Mesrobian and Kelalis[7] were instrumental in popularizing UC and highlighting the key technical aspects of success, namely extensive excision of lower pole tissue to expose the calyx and a stented noncircumferential anastomosis, with care being taken to ensure continuity between the urothelial lining of the ureteric lumen and the luminal surface of the opened calyx. Mesrobian and Kelalis[7] reported the use of UC for a range of indications in a series of 21 children ranging in age from 6 months to 17 years. Nineteen of these patients had a decrease or elimination of hydronephrosis. Few reports regarding laparoscopic UC in the pediatric population have been published to date. Gill et al.[8] reported on their initial experience with laparoscopic UC in two adult patients, of whom one had UPJO and multiple secondary calculi in a dilated, dependent lower pole calyx, and one had surgically failed UPJO with a scarred pelvis and significant hydronephrosis. There are several issues in performing laparoscopic UC, one of them being excessive bleeding from the anastomotic site and the other issue being the creation of a tension-free ureterocaliceal anastomosis. A reliable and meticulous intracorporeal suturing technique is essential. We report our experience with laparoscopic primary UC for UPJO in children.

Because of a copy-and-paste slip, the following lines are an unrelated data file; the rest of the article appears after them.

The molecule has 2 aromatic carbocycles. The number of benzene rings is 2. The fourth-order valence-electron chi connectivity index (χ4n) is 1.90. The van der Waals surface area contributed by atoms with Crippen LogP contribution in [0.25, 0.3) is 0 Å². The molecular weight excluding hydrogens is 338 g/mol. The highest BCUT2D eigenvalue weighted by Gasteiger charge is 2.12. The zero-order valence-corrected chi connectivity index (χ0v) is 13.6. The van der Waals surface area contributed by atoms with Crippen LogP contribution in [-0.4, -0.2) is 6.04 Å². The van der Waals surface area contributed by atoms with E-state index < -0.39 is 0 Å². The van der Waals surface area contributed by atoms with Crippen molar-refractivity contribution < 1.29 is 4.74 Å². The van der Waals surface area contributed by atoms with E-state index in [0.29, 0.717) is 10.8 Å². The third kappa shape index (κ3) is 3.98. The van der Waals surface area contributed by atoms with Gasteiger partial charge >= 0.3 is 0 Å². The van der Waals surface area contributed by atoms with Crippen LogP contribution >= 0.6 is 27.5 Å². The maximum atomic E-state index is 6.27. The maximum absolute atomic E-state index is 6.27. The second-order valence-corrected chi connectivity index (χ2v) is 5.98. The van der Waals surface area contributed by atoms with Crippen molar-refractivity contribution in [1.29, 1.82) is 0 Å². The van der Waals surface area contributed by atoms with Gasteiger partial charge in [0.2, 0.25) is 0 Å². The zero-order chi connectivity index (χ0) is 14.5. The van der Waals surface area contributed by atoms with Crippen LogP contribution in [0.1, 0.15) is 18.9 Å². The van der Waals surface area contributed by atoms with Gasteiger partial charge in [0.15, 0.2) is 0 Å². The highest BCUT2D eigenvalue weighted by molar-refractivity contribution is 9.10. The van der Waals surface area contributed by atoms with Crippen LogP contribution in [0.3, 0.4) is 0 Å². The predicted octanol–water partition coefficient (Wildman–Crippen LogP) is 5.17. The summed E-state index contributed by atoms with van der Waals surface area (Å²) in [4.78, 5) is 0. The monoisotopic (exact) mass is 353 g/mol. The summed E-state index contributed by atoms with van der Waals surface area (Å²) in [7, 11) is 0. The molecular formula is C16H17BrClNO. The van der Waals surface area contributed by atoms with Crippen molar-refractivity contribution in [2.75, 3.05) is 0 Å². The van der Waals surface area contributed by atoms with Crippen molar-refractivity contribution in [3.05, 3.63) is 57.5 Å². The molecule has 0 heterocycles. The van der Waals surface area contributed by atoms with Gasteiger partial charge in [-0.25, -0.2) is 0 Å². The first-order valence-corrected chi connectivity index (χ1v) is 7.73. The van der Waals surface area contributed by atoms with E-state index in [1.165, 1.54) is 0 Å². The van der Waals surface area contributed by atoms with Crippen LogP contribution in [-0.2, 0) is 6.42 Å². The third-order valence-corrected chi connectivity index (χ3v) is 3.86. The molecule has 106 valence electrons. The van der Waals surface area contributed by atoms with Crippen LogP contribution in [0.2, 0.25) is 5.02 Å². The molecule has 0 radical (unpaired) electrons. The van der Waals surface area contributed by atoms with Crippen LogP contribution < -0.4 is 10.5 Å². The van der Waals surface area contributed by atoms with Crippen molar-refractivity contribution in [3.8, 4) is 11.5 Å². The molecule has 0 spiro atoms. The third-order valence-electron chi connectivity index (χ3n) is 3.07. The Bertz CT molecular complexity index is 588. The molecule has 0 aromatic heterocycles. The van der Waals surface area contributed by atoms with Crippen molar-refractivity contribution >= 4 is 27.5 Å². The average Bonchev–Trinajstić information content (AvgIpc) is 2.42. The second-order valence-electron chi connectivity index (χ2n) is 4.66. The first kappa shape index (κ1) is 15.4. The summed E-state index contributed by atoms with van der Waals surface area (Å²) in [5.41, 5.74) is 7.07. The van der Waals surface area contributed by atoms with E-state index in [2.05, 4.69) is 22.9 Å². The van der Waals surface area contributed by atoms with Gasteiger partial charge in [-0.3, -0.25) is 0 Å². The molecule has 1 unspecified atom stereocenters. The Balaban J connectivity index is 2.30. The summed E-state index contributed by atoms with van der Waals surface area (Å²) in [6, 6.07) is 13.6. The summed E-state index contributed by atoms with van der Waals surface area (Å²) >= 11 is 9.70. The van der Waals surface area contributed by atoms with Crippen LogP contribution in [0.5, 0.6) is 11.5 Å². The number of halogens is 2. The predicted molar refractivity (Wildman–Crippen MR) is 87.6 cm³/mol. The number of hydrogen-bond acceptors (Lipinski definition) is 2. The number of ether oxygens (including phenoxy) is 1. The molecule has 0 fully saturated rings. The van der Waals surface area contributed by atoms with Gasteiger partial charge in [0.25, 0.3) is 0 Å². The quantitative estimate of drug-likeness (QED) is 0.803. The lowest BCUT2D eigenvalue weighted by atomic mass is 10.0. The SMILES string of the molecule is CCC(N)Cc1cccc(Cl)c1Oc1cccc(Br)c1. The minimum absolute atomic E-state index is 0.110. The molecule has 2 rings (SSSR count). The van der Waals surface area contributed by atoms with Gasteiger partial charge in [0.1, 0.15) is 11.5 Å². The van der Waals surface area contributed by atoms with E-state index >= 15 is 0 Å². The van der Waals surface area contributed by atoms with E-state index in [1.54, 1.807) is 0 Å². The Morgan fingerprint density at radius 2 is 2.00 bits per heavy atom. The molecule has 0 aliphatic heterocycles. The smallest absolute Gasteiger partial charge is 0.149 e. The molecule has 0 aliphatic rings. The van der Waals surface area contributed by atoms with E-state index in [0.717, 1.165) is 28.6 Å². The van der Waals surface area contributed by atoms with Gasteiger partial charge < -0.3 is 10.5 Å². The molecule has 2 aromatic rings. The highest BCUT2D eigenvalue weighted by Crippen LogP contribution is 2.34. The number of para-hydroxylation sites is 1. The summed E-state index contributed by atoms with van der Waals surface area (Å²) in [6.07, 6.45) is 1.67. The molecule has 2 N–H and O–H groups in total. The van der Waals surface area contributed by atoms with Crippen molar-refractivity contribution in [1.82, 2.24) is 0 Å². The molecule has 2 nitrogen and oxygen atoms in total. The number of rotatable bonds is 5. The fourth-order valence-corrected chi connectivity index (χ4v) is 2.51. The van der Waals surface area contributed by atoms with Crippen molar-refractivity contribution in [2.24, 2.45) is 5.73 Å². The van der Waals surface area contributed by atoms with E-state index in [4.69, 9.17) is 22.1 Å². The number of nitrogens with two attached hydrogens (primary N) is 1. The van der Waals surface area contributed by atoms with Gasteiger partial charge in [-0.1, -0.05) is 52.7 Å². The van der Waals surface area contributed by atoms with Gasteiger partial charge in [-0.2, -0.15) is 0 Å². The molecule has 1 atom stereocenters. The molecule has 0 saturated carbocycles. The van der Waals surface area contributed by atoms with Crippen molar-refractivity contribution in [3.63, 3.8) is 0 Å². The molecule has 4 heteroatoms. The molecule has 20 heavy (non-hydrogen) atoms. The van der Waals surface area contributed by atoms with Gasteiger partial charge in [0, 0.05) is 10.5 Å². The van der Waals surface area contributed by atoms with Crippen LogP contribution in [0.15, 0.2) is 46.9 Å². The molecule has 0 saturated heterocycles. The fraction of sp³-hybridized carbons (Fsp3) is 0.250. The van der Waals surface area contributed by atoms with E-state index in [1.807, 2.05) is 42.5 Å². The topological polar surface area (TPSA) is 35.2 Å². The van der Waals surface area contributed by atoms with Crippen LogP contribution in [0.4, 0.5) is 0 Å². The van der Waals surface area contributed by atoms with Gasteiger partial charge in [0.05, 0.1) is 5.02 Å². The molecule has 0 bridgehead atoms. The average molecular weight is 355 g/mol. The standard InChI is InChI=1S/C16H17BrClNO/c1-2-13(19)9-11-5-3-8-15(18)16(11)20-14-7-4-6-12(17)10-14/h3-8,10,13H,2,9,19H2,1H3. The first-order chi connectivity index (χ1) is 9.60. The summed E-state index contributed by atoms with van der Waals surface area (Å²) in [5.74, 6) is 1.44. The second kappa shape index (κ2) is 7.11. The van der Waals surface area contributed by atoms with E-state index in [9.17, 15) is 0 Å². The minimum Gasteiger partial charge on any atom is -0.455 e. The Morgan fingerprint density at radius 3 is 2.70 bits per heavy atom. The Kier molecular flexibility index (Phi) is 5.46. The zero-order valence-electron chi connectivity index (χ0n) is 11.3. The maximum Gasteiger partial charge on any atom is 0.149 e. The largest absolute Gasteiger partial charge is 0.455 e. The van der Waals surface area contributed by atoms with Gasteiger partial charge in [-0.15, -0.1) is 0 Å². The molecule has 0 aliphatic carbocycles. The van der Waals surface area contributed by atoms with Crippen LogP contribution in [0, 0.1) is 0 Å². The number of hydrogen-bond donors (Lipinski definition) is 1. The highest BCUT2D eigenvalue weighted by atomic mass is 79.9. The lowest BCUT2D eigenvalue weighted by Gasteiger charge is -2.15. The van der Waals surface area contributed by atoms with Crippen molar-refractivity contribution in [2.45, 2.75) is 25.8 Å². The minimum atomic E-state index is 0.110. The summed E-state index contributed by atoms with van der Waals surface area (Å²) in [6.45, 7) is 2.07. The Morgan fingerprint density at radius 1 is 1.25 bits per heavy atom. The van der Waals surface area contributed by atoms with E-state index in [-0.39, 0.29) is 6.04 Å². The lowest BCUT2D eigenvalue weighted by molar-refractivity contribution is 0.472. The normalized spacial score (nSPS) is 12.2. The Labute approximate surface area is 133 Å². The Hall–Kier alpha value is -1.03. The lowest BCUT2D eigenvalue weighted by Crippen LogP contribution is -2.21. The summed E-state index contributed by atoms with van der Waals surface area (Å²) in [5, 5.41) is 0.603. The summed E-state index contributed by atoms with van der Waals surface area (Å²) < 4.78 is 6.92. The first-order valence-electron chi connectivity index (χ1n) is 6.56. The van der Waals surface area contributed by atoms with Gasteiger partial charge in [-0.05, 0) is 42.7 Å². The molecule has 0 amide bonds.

Materials and Methods Top


We retrospectively reviewed the clinical notes, imaging records [Figure 1],[Figure 2],[Figure 3], and laboratory investigations of all the children who had undergone laparoscopic UC as a primary procedure in our center during a 12-year period (January 2006–December 2017). The study was performed following permission obtained from the University/Institutional Ethical Committee. Detailed attention was paid to the surgical indications, technical aspects of the procedure [Figure 4] and [Figure 5], and clinical outcomes.
Figure 1: Sonography shows left.sided gross dilatation of the pelvicalyceal system

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Figure 2: (a and b) Computed tomography shows gross dilatation of the left kidney with a small dilated pelvis